• PostgreSQL
  • MySQL
  • SQL Server
  • Oracle
  • Snowflake

With a solution built based on a SQL database, it’s possible for an organization to backup and restore databases on the same platform.

Data processing ETL/ELT

Apache Spark is a platform that utilizes a compute cluster to process data. It allows you to process data in batch and streaming modes. AWS, Azure, and GCP have their implementations of this engine, like AWS Glue, AWS EMR, Azure Databricks, Azure Synapse Spark Pool, and GCP Dataproc. These implementations allow us to use, for instance, PySpark to process data in a cluster or serverless manner. There are small differences in the implementation, but we are able to utilize standard Spark to be able to migrate it in the future. Moreover, Databricks is available on all three platforms. The alternative is to use its own cluster, but it can increase the costs of infrastructure.

With Python and other programming languages, we can create custom services to manipulate data using Pandas, for instance. We can dockerize our microservices. Then, we can host them in ECS, Container instance, or Cloud Run. This approach gives us the possibility to migrate our services and infrastructure to other providers without any effort. Besides, because we use code instead of drag and drop tools, we can create unit tests, end-to-end tests, test-driven development (TDD). With drag and drop tools, we develop using a graphical interface, and under-the-hood ETL tools generate JSON or XML.

With cloud environments, we can also use ETL/ELT tools where we can build our processes using graphical interfaces with drag and drop components to manipulate and orchestrate data. Below you can find a few of them. Some are open source, but there is also software that is not for free. These tools are cloud-agnostic, so you can work with different cloud providers:

  • Apache NiFi
  • Informatica Cloud Services 
  • Cloud Data Fusion 
  • Talend


Storage is probably the easiest area to migrate to. Files can be stored in the most popular formats and can be easily moved to other types of storage (S3, ADSL, Cloud Storage, HDFS, etc.). If we use, for instance, Databricks, we have to adjust the locations of the files. This migration can be more simple if we mount our storage on the cluster. A data lake is a very flexible and powerful way to store enormous amounts of data and make it cloud-agnostic. In many cases, we can read Parquet files using Databricks, BigQuery, Synapse, or Redshift. This allows us to use data virtualization. File migration tools are available through cloud providers, such as GCP’s Transfer Service.


Orchestration is another significant step in the development of the cloud based data platform. We can achieve it using Airflow, which is an orchestrator built with Python. Airflow is cloud-agnostic and available in AWS, Azure, and GCP as AWS Managed Airflow, Data Factory Airflow runtime, and Cloud Composer. Airflow can be installed on VMs or Dockers. Airflow’s workflows and DAGs are defined in Python code, so we can easily move it to another location.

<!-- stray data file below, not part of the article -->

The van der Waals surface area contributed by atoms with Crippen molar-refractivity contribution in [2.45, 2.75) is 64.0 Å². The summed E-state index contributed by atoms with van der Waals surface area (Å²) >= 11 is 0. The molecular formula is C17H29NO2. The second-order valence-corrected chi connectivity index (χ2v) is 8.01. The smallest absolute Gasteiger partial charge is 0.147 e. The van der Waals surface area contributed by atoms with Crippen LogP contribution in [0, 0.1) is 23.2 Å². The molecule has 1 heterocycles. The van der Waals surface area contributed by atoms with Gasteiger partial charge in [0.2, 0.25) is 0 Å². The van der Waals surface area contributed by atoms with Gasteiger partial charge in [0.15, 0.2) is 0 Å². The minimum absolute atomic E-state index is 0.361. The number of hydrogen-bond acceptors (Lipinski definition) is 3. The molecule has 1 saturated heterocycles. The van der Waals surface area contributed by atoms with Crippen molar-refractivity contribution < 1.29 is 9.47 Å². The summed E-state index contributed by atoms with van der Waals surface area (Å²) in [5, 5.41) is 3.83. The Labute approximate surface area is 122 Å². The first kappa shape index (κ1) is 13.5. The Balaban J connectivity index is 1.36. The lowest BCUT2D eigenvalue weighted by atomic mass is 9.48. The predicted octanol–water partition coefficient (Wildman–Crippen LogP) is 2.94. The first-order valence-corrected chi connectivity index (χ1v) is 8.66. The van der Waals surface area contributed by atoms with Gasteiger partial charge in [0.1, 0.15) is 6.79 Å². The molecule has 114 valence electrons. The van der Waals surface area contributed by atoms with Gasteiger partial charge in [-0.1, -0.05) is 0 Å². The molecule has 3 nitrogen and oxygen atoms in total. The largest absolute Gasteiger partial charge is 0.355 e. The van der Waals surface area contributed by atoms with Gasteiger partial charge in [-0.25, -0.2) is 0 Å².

As an alternative, we can implement Prefect or Dagster in our organization. For instance, Prefect offers an interesting way of implementation where the entire management is offered as PaaS, and we need to install agents or our infrastructure to execute our core.

Data management and DevOps

Data management and governance are the processes and policies required to ensure the availability, usability, integrity, and security of an organization’s data. They provide a framework for managing data assets and helping to maintain data quality. It focuses on data governance and metadata management, data security, master data management, information lifecycle management, data archiving, and the management of unstructured data. We are able to use AWS Data Catalog, Azure Purview, and GCP Data Catalog with the leading cloud providers. We can use Apache Atlas as an open-source platform for data management and governance for a cloud-agnostic platform.

In the case of DevOps, we can use services provided by AWS, Azure, and GCP like AWS CodeBuild, AWS CodeDeploy, Azure DevOps, and GCP Cloud Build. All these services integrate or offer GIT as a repository. CI/CD processes we can build based on Jenkins or use cloud-native services. The infrastructure can be managed and built using Terraform that supports all mentioned platforms, but there are differences in code implementation for different providers. Nevertheless, in case of migration, we have the possibility to work with the same tool.

Data visualization

Most of the tools offered by leading cloud providers are able to connect to the most popular data sources. In this case, we can use Power BI with Redshift and Data Studio with other sources. There are also visualization tools offered by other providers: Tableau, Qlik, IBM Cognos, or open-source. In the case of visualization, we have huge differences in functionality, pricing, and licensing. Cloud Providers offer these tools as a service, but you can also install them on your local machine.

Looker Dashboards
Source: Google Cloud